Where may a coolant leak occur?
Before fixing the leak, you need to determine first where it is coming from. Coolant leaks can come from various sources. A leak can be tough to find because, in many instances, it quickly evaporates once it drips to the heated engine.
Finding the source may be challenging but we will guide you through it. Let’s take a look at some of the most common places where the coolant leaks.
Hose connections are one of the most prevalent leak points in the engine. The hoses, which are commonly composed of rubber, are subject to erosion even under regular usage. Coolant will seep out of fractured or corroded hose connections. Moreover, because of continuous usage, the seals of the hose can become slacked and not fit well. This will lead to leakage from the clamps.
The way your coolant works is by circulating between your engine and radiator. By moving between these two parts, heat is transferred from the engine to the radiator, which in turn cools it down. Then, the cycle repeats itself.
This circulation is done by no less than your car’s water pump. Over time, however, your water pump’s shaft seal can get eroded. This erosion may then allow the coolant to escape out from under the water pump pulley shaft.
A coolant reservoir is a plastic tank that is attached to the engine and stores the coolant fluid. It helps regulate the flow of hot and cold. Since the hose is part of the system, it is bound to get hard and brittle over time, making the clamps on the reservoir loosen up. This allows the coolant to leak out and damage your cooling system. Also, the reservoir constantly receives exposure to extreme temperatures, the material can weaken. Coolant leaks occur when the plastic deteriorates enough to create cracks.
The radiator is the usual source of a coolant leak. The hoses attached to the radiators are often prone to acquiring defects that could result in leaks. The leak can come from any of the joints connected to the radiator, so make sure to be thorough in your inspections. Old coolant that has not been replaced can also be a source of metal and internal decay in radiators.
Beside, the radiator have an aluminum core, the leak may happen over any of the joints attached to the radiator. The vibrations loosen the hose around the radiator and cause leaks. The radiator’s core is also vulnerable to stone damage that weakens the radiator and causes coolant to leak.
Moreover, the radiator is usually very hot and would have gone through a lot of temperature changes. Because the radiator houses the coolant, it is one of the places that coolant can leak from.
If the head gasket’s seal does not properly hold, coolant might bleed outside the engine. Additionally, blown head gaskets could lead to oil and coolant mixing. The mixture is likely to appear on top of the coolant tank or radiator. You will detect a sweet-smelling exhaust emanating from your car if the coolant leaks to the combustion chamber.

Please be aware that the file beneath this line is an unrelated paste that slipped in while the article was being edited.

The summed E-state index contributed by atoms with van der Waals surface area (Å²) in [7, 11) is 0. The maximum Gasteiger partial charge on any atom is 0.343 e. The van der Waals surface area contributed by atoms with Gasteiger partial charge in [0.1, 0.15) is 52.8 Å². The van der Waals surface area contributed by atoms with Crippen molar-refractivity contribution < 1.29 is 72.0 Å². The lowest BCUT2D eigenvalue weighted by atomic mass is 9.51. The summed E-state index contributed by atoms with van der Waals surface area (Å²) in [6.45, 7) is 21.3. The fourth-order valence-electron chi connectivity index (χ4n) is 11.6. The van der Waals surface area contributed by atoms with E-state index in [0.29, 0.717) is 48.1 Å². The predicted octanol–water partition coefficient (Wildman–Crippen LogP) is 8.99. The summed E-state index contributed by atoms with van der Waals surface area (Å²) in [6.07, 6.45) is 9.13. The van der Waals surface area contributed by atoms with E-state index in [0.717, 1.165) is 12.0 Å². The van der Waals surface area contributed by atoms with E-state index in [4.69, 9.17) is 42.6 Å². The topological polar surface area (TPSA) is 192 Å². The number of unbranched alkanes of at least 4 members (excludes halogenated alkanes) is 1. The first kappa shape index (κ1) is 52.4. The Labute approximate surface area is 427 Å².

How to find a coolant leak?
Locate a leak by using a pressure tester
A pressure tester is a tool that detects leakage in the cooling system or the radiator. The pressure tester consists of a hand pump, a pressure gauge, and multiple rubber fittings. Depending on your vehicle’s model, you might need a special adapter to connect the pressure kit to the cooling system.
- First, you need to screw on the adapter to the radiator’s opening and connect the pressure kit.
- Next, refer to the information on your radiator cap and find out the unit of pressure (psi).
- After pumping pressure into the cooling system, refer to the pressure tester’s gauge.
- Finally, see if it matches the psi value on the radiator cap. If there is a leak, the pressure will drop, or you won’t meet the specified psi value.
The standard psi pressure that should exist within your radiator should be around 16 pounds per square inch (psi). Exceeding this value may cause your radiator and its other parts to burst.
Locate a leak without using a pressure tester
If you don’t own a pressure tester kit, here’s how you can check for leakage in the cooling system. To easily see where the leak comes from, park your car on dry ground. Start examining the cooling system when the engine cools down. Scan the area around the engine and see if there are any symptoms of a coolant leak.
- Puddle check
Locating a leak with your eyes is a sure-shot way to know if there is a leakage from your cooling system. When you find puddles underneath your car, stick your hand in the liquid and check the color and smell. If it has a defining color of the coolant you use or a sweet smell, then your car is definitely leaking coolant.
To know exactly where the leak came from, you would need to use your eyes to search beneath the car for wetness or possible stain trace and pinpoint the exact area. You might also use your hand to feel through the parts over the puddle for any trace of wetness.
Note: Wear rubber gloves to protect yourself from the engine fluid.
- Hoses check
To be sure whether there is a leak around the hoses or not, you can check their conditions. Hoses in poor condition could also be a source of leaks. These properties indicate that you should replace them.
- Radiator check
First of all, check the radiator cap if it is worn-out or broken. The leak may occur as a result of it. Then, look at the reservoir tank to see its coolant level. If the coolant is low, leakage could have happened. Another sign of a coolant leak is a sweet smell emanating from the heater. When you open the hood and feel a sweet smell, it might start leaking from the heater core.
Note: Locating an external leak can be easy to do for DIYers or beginners
Sometimes, you may not be able to see the leakage, but that does not mean that there isn’t any. Your car may have an internal coolant leak. Here’s how you can locate an internal leak:
Internal leaks are much more difficult to detect than external ones. In most cases, internal leaks evaporate through the exhaust system after moving through the engine. When coolant leaks to the engine, it will vaporize quickly due to the heat. Your exhaust system will emit an excess of white smoke.